Parents also will have to walk their troublesome children to and from school. If parents fail to follow the orders, they will be fined about $1,770. If children fail to reform after following court instructions, however, the parents are off the hook.
I suppose with American’s strong Libertarian values, such laws would never get passed in the states or survive a Constitutional challenge, but it will be interesting to see if Edinburgh’s plan succeeds or fails.
A mother of two in Bury, England, was electronically tagged for failing to get her truant teen daughters to attend school.
It’s called the “choking game.” Via a rope, belt or even hands around the neck, children cut off the flow of blood to their brains, nearly pass out and then enjoy the “rush” that follows – if the game itself doesn’t kill them.
Recently, it killed a 14-year-old Jewish girl in one of the wealthier Los Angeles suburbs, reports the Los Angeles Times. The choking game seems to be a variation of autoerotic self-asphyxiation that men used to heighten sexual sensation.
In this case, bored and/or lonely kids are just seeking a drug-free rush. Armed with cell phones, cars, money and freedom, many of these good, hard-working kids apparently are missing something in their lives.
I’m not going to repeat the whole Times story, but if you are a parent, read it in the next few days before it expires. Understand that these parents love their kids and do their best. But also understand that many kids today are very troubled.
I’ve long held that our hard-driving, overworked parents, and technology-obsessed society is at the root of these problems. How do parents monitor their children if both must work late into the night? How many parents, just to afford the basics, must work late into the night rather than being home in time to take care of their kids?
I know it’s a big problem for us. Because of traffic, I rarely get home before 7:30 p.m. And because of financial pressures, my wife may have to go back to work within a couple years. Otherwise, we won’t be able to help our kids with college, and we won’t have enough money to retire on.
But kids don’t care what our problems are. By their very nature, children are the most narcissist people on the planet. They are all about need.
Do you have doubts that children today are struggling? More than 3 million kids visited doctors complaining of depression from 2001-2002, up from 1.44 million in 1995-1996, reports MedPageToday.com on a new Stanford study. While most of these kids are not diagnosed with depression, there is clearly something wrong in their lives.
And how do we treat most of these kids? With drugs. We don’t look for the underlying problems anymore, we just drug them. Often, these poisons are given to kids for purposes for which they were not approved.
The use of antidepressants in kids jumped 2.6 times from 1995 to 2002, the study found. Meanwhile, counseling decreased as drug use rose.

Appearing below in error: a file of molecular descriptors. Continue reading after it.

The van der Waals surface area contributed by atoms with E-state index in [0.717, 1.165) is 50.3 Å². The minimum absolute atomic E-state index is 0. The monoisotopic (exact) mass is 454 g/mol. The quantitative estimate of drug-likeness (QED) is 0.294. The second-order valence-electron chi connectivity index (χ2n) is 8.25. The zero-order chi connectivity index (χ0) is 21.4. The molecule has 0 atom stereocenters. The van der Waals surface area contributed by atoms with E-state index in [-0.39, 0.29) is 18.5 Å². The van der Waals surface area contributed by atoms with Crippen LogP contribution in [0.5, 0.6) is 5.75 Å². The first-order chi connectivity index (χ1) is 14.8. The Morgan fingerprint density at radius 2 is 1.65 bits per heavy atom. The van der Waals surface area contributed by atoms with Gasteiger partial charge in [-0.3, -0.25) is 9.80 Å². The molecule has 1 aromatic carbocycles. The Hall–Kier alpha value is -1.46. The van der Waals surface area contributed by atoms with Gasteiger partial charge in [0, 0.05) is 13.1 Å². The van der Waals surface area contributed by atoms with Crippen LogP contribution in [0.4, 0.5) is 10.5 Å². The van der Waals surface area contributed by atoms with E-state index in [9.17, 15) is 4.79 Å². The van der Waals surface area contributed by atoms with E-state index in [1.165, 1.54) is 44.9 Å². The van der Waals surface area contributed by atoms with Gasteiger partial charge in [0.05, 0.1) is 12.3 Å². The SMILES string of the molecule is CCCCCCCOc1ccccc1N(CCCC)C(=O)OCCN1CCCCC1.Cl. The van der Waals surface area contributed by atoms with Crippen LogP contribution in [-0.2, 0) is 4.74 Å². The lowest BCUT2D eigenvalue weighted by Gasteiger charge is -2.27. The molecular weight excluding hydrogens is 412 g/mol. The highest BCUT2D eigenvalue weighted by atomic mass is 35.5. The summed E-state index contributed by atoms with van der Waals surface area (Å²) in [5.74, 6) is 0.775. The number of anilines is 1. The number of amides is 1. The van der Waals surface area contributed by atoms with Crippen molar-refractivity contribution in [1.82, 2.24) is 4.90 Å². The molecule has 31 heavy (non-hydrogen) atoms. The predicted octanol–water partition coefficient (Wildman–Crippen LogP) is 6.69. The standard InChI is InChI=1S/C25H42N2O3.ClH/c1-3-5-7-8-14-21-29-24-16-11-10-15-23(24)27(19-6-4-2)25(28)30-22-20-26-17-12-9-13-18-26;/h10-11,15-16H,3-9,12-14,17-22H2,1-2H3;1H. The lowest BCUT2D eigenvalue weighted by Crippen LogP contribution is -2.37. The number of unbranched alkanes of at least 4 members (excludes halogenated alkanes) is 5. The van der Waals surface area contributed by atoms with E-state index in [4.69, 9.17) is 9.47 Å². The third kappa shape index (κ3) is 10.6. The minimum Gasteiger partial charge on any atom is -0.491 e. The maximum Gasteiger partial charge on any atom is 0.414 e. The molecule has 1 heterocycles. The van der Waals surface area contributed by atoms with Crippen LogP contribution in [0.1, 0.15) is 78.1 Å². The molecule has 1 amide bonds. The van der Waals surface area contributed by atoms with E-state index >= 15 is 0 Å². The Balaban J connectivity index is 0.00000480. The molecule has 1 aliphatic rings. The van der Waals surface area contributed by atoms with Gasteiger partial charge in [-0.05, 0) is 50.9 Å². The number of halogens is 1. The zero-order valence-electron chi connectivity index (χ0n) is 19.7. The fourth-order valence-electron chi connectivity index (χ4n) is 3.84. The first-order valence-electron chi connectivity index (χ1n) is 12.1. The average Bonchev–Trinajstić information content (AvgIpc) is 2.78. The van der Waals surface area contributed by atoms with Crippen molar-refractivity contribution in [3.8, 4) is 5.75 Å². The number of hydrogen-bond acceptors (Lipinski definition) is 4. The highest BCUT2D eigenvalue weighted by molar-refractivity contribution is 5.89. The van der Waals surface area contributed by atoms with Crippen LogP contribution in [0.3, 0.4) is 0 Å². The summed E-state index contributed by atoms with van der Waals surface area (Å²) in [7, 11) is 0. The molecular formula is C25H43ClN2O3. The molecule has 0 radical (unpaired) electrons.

While the choking game is one of the more extreme examples of what is happening to our kids today, there are plenty of other clues ranging from smoking pot to attempted suicide that reveal underlying problems.
I’ve noticed many adults and kids are quick to blame parents, but the problem is far more complicated. We have a tendency in this country to underestimate the impact societal pressures have on our children. Thirty years ago, there really wasn’t anything bad on TV. Commercials had a kind of innocent quality to them. Cell phones weren’t ubiquitous, nor were porn-filled Internet browsers.
While it may be easy for an aging parent to learn about technology, it’s quite another thing to keep up with the social ramifications these technologies have on our society and children. A larger conversation is needed to discuss what our changing society is doing to us and our kids. Otherwise, our children will be the continuing subjects in a societal experiment that no one is able or willing to control.
When dads disappear from the family scene, bad things happen. In New York, teens rove the street like characters out of the “Lord of the Flies,” writes Bob Herbert for The New York Times.
Herbert is responding to a group of teenagers who killed another teenager – and beat his friends – for an iPod on a busy street. Herbert writes:
There are plenty of youngsters who grow up fine without a father in the home. But that’s not a good argument in favor of fatherlessness. Most of the youngsters getting into trouble and preying on others come from fatherless homes.
Here’s why, according to Herbert:
Kids who grow up without a father never experience that special sense of security and the enhanced feeling of belonging that come from having a father in the home. So they seek it elsewhere.
This phenomenon is not limited to big-city life. Most of us know a wild teenager or two down the street. Sometimes we can directly connect that behavior to a missing parent.
Sums up Herbert:
I don’t have the statistics to prove it, but black kids would be tremendously better off if the cultural winds changed and more fathers felt the need to come home.
For me, it’s an easy call: Moms are crucial. Dads, too.
Postscript: Sometimes, troubled dads should disappear. I just discovered this story in the Los Angeles Times where a father used his 17-month-old baby as a shield in a shootout with police. The baby and shooter were killed.